Ventricular Defibrillation Combining DC Electrical Field and Electrical Pacing : An Optical Mapping Study. / Musunuri, Sai Shruthi; Tang, Liang; Joung, Boyoung; Berbari, Edward J.; Lin, Shien-Fong.

Progress in Biomedical Optics and Imaging - Proceedings of SPIE. Vol. 7182 2009. 718214.

Research output: Chapter in Book/Report/Conference proceedingConference contribution

Musunuri, SS, Tang, L, Joung, B, Berbari, EJ & Lin, S-F 2009, Ventricular Defibrillation Combining DC Electrical Field and Electrical Pacing: An Optical Mapping Study. in Progress in Biomedical Optics and Imaging - Proceedings of SPIE. vol. 7182, 718214, Imaging, Manipulation, and Analysis of Biomolecules, Cells, and Tissues VII, San Jose, CA, United States, 1/26/09. https://doi.org/10.1117/12.808274
Musunuri SS, Tang L, Joung B, Berbari EJ, Lin S-F. Ventricular Defibrillation Combining DC Electrical Field and Electrical Pacing: An Optical Mapping Study. In Progress in Biomedical Optics and Imaging - Proceedings of SPIE. Vol. 7182. 2009. 718214 https://doi.org/10.1117/12.808274
Musunuri, Sai Shruthi ; Tang, Liang ; Joung, Boyoung ; Berbari, Edward J. ; Lin, Shien-Fong. / Ventricular Defibrillation Combining DC Electrical Field and Electrical Pacing : An Optical Mapping Study. Progress in Biomedical Optics and Imaging - Proceedings of SPIE. Vol. 7182 2009.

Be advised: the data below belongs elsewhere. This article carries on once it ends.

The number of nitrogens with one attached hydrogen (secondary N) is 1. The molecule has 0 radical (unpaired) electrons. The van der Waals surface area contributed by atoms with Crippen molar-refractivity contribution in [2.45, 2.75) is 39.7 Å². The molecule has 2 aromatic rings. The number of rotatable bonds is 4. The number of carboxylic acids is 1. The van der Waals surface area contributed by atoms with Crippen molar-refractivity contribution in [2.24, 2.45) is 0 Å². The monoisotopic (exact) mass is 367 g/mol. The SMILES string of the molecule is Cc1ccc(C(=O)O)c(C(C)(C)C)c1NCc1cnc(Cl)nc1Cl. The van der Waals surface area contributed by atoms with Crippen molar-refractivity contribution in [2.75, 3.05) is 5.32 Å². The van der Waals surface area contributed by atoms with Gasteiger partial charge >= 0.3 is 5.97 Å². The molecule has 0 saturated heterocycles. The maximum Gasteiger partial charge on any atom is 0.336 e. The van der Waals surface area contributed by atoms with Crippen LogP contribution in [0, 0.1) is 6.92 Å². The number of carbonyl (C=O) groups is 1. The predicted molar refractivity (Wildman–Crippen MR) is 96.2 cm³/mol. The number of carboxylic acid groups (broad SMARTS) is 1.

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abstract = "Although high voltage direct current (DC) shock is a standard technique to terminate ventricular fibrillation (VF), it can cause severe pain and tissue damage. The exact effect of the DC electric field, which can depolarize the heart during VF is still unknown. We hypothesized that low-energy DC field in combination with pacing (pacing+DC) could terminate VF by affecting the ventricular propagation pattern. In six Langendorff-perfused isolated rabbit hearts with the ablated sinoatrial (SA) node, the DC field was delivered to the left ventricle (cathode) and right ventricle (anode). We designed a timed protocol using LabVIEW programming that delivers pacing, DC and pacing+DC stimuli for two seconds time intervals each. The pacing pulse (with varying pacing cycle length: 300ms-30ms) was delivered to the apex. Transmembrane voltage was recorded with optical mapping technique for 16 seconds at a sampling rate of 2ms/frame. We crushed the sinoatrial node to reduce the heart rate. The baseline activation appeared to have endocardial origins with a mean escape ventricular rate of 60 ± 5bpm at baseline. The DC field (30mA-60mA) alone increased the mean heart rate to 120±5bpm. Although DC alone terminated VF in a few cases, the rate of termination was very low (6.2{\%}). However, when pacing+DC was applied, it was possible to terminate VF in 34 of 130 episodes in six rabbits. The rate of successful defibrillation of VF with pacing+DC was significantly higher than that with DC alone (20{\%} vs 6.2{\%}, p<0.01). Pacing alone never terminated the VF. In conclusion, DC field may affect the conduction velocity in normal condition. Pacing+DC intervention could lead to regularization of VF propagation and eventually to termination. Further improvement of this approach may offer a higher success rate of defibrillation with lower energy requirements.",